Infernal Ramblings
A Malaysian Perspective on Politics, Society and Economics

PAS Supports Hudud; DAP Opposes It -- So What?

Written by johnleemk on 6:43:29 pm Sep 9, 2009.

I wrote this a few months back, but apparently forgot to publish this. I intend to write sporadically, so don't think this site is dead by any stretch — but don't expect daily or even weekly updates either. Enjoy!

The recent scandal concerning hudud laws is being blown up in the media as yet another sign of the tenuous nature of the Pakatan Rakyat coalition. There are two problems with this notion: the first is that we are holding our political parties to a double standard, since by this definition, Barisan Nasional is an equally untenable coalition. The second problem is that we are mistaking posturing — careful posturing, mind you — for serious policy. No federal government, Barisan or Pakatan, will ever approve hudud laws, and PAS knows this; they are pandering to their base, rather than making a serious proposal.

I find it quite funny that this notion of Pakatan being a marriage of convenience, and thus by nature unstable, carries such weight. Barisan was dismissed as a marriage of convenience originally, when the Independence of Malaya Party was the party to beat; we all know what happened after that. All political coalitions by definition will have some disagreement between their component parties; the true test of a coalition's staying power is whether it can govern effectively.

If we gauge the reliability of a coalition based on ideological coherence, why did we not toss Barisan out of power long ago? The members of each of the main component parties enjoy denouncing one another. In the wake of March 8, we have only seen Barisan fall apart even further, internal disagreements coming out into the open. There is zero ideological coherence within Barisan, but we accept them as a viable coalition because we know they can work together enough to govern in some way.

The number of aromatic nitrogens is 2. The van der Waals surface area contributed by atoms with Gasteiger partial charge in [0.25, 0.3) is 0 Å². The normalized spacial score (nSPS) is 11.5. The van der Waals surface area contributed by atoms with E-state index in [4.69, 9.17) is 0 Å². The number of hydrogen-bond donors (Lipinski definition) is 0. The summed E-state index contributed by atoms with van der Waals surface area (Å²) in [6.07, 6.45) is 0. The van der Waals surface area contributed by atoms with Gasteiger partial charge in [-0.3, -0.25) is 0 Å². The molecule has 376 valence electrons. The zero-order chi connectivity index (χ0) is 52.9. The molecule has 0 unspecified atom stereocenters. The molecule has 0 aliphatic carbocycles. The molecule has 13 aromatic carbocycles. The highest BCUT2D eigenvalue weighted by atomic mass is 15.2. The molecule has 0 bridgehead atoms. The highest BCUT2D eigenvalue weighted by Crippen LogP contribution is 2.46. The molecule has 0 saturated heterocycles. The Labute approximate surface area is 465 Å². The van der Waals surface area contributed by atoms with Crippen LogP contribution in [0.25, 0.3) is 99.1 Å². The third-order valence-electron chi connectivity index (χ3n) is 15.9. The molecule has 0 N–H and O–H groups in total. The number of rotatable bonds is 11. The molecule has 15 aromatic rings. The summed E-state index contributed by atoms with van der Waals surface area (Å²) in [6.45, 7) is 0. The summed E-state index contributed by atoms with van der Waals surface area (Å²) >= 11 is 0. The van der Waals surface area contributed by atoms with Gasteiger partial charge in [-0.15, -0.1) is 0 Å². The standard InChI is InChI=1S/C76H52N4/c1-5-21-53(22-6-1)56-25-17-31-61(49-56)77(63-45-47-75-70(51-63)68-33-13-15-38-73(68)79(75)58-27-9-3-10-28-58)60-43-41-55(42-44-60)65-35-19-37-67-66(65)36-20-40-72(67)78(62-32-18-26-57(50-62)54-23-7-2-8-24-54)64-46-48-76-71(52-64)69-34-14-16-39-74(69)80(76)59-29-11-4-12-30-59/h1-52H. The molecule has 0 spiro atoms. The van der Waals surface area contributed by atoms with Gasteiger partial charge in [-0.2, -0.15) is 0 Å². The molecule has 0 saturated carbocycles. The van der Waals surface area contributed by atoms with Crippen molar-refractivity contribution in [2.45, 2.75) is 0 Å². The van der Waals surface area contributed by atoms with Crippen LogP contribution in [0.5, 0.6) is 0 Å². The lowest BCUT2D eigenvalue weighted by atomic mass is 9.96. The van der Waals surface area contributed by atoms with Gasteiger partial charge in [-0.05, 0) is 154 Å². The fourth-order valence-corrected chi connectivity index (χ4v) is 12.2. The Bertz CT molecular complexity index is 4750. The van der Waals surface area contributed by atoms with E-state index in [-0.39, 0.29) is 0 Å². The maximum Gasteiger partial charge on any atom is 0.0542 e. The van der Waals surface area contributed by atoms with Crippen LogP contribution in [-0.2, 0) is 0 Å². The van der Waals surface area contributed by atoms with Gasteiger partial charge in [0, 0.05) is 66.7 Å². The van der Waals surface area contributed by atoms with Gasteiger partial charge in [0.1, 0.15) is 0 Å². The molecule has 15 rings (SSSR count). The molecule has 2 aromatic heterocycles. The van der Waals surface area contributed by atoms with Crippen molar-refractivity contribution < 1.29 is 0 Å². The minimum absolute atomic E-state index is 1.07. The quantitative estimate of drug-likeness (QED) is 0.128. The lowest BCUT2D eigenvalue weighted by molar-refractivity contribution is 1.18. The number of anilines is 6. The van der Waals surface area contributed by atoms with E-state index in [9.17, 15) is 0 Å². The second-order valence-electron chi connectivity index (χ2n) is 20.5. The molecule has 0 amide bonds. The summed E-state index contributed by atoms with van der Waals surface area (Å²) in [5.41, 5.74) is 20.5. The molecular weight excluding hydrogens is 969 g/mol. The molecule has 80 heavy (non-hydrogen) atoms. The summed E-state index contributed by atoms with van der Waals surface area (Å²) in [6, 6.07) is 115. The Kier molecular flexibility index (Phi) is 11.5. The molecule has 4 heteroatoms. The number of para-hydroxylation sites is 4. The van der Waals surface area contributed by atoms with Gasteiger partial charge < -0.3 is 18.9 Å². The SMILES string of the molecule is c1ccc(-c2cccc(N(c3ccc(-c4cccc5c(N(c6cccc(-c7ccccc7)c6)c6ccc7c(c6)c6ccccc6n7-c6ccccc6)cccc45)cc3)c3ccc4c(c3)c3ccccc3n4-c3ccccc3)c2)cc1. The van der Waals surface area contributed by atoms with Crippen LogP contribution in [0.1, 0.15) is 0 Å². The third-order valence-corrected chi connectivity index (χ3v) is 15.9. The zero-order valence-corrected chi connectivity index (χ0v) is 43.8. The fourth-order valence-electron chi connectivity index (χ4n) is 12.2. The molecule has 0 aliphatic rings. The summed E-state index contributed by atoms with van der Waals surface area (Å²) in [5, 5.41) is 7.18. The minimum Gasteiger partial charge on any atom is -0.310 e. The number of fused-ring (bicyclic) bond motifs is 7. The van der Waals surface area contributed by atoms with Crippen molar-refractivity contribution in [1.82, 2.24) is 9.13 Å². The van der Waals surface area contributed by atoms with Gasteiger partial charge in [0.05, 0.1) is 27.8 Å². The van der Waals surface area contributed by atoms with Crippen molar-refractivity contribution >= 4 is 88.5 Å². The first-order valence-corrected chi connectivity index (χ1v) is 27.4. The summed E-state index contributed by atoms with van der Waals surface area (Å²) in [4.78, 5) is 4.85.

This expectation that political coalitions must by definition agree on all issues, or even all major issues, has little grounding in the political conditions in other countries with political coalitions. In a parliamentary government, the only thing that matters is that all MPs from the coalition agree to lend the government their support in votes of confidence and supply (the budget). Other than that, MPs are often free to disagree with their colleagues, and often do; in the run-up to the war in Iraq, the Labour Party in Britain saw open disagreement among its MPs and the resignation of a Minister. Individual parties themselves are rarely united, even on issues as imperative as the question of sending young men and women to die in a war; why should we expect full or even major ideological coherence from a political coalition?

The truly important question for us to determine the political viability of Pakatan is whether PAS considers the issue of hudud law one big enough to break with the other component parties. Will PAS vote for a no-confidence motion against the government if a Pakatan-majority Parliament will not approve a bill enacting the hudud law? If PAS will not break ranks on a vote of confidence, then the hudud issue is not worthy of the brouhaha it has created.